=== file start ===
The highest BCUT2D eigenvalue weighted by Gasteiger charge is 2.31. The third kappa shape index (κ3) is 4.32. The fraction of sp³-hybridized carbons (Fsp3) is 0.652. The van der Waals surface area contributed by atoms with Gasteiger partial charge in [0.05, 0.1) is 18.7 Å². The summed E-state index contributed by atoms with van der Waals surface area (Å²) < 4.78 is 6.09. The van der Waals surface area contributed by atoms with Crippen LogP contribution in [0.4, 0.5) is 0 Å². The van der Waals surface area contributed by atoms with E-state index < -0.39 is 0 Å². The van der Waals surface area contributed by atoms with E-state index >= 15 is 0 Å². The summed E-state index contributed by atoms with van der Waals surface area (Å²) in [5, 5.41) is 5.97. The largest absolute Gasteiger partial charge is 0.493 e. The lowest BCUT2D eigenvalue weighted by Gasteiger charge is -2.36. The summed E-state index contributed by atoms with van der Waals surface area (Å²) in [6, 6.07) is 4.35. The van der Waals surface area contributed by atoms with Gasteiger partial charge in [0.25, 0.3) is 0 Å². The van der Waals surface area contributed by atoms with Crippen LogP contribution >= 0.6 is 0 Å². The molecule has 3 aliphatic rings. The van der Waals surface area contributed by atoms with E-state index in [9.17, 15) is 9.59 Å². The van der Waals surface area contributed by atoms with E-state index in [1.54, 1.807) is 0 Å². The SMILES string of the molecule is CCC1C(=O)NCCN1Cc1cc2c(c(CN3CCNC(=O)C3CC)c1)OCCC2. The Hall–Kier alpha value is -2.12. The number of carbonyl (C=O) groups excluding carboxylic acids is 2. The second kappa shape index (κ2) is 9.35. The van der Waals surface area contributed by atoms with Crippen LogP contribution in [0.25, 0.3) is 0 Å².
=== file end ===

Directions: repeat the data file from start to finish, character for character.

The highest BCUT2D eigenvalue weighted by Gasteiger charge is 2.31. The third kappa shape index (κ3) is 4.32. The fraction of sp³-hybridized carbons (Fsp3) is 0.652. The van der Waals surface area contributed by atoms with Gasteiger partial charge in [0.05, 0.1) is 18.7 Å². The summed E-state index contributed by atoms with van der Waals surface area (Å²) < 4.78 is 6.09. The van der Waals surface area contributed by atoms with Crippen LogP contribution in [0.4, 0.5) is 0 Å². The van der Waals surface area contributed by atoms with E-state index < -0.39 is 0 Å². The van der Waals surface area contributed by atoms with E-state index >= 15 is 0 Å². The summed E-state index contributed by atoms with van der Waals surface area (Å²) in [5, 5.41) is 5.97. The largest absolute Gasteiger partial charge is 0.493 e. The lowest BCUT2D eigenvalue weighted by Gasteiger charge is -2.36. The summed E-state index contributed by atoms with van der Waals surface area (Å²) in [6, 6.07) is 4.35. The van der Waals surface area contributed by atoms with Gasteiger partial charge in [0.25, 0.3) is 0 Å². The van der Waals surface area contributed by atoms with Crippen LogP contribution >= 0.6 is 0 Å². The molecule has 3 aliphatic rings. The van der Waals surface area contributed by atoms with E-state index in [9.17, 15) is 9.59 Å². The van der Waals surface area contributed by atoms with E-state index in [1.54, 1.807) is 0 Å². The SMILES string of the molecule is CCC1C(=O)NCCN1Cc1cc2c(c(CN3CCNC(=O)C3CC)c1)OCCC2. The Hall–Kier alpha value is -2.12. The number of carbonyl (C=O) groups excluding carboxylic acids is 2. The second kappa shape index (κ2) is 9.35. The van der Waals surface area contributed by atoms with Crippen LogP contribution in [0.25, 0.3) is 0 Å².